A new study has found that attention-deficit/hyperactivity disorder diagnoses are still on the rise in the U.S.
The study, published in the Journal of the American Academy of Child and Adolescent Psychiatry, found that 6.4 million American children had been diagnosed with ADHD as of 2011 to 2012. This represents a 42% increase (around 2 million more) from the number of children diagnosed with the condition as of 2003 to 2004. It also represents a full 11% of U.S. children aged 4 to 17.
“This finding suggests that there are a large number of young children who could benefit from the early initiation of behavioral therapy, which is recommended as the first-line treatment for preschool children with ADHD,” said Susanna Visser, lead author of the study and a researcher at the U.S. Centers for Disease Control and Prevention (CDC).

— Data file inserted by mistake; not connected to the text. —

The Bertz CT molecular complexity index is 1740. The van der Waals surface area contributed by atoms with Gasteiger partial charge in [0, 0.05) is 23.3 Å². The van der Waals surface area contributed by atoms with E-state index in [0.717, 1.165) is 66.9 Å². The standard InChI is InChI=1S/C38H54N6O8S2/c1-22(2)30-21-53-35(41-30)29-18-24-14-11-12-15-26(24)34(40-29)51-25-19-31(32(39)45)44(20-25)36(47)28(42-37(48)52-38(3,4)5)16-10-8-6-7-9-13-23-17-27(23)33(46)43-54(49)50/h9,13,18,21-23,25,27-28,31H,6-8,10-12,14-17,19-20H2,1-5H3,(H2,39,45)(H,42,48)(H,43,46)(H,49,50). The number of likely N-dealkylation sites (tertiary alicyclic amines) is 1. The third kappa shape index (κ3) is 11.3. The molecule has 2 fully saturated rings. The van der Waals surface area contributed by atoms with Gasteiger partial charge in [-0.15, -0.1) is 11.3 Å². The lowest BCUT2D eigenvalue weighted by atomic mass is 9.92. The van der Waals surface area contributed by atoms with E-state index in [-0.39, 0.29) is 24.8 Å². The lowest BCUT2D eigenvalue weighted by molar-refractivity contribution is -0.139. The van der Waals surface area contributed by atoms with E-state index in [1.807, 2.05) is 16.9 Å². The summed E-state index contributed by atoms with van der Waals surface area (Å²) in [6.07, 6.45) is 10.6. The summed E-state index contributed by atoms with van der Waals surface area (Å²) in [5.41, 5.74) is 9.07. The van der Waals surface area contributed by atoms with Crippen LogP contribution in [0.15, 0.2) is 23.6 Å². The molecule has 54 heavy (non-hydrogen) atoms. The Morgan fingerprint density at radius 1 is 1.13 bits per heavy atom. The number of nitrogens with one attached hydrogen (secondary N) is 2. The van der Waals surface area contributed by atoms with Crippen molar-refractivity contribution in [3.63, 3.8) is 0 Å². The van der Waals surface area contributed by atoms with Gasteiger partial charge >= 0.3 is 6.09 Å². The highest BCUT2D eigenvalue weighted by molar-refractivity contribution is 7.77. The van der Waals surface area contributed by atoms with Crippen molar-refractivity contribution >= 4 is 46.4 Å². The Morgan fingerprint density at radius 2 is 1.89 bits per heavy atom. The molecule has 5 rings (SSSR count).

Along with these numbers, the study also found that medication rates for American children with ADHD are on the rise. Over half (3.5 million) of those children diagnosed with ADHD as of 2011 to 2012 were currently on medication for the condition, which can cause children to become impulsive and influence other behaviors. This represents a 28% increase from children medicated for the condition since just 2007 to 2008.
Overall, around 69% of children with ADHD as of last year were on medication for the disorder. Though medication was more common for children with more severe ADHD, the study found that 18% of U.S. children diagnosed with ADHD were neither being medicated nor receiving mental health counseling.
“This finding raises concerns about whether these children and their families are receiving needed services,” said Dr. Michael Lu, senior administrator for the Health Resources and Service Administration.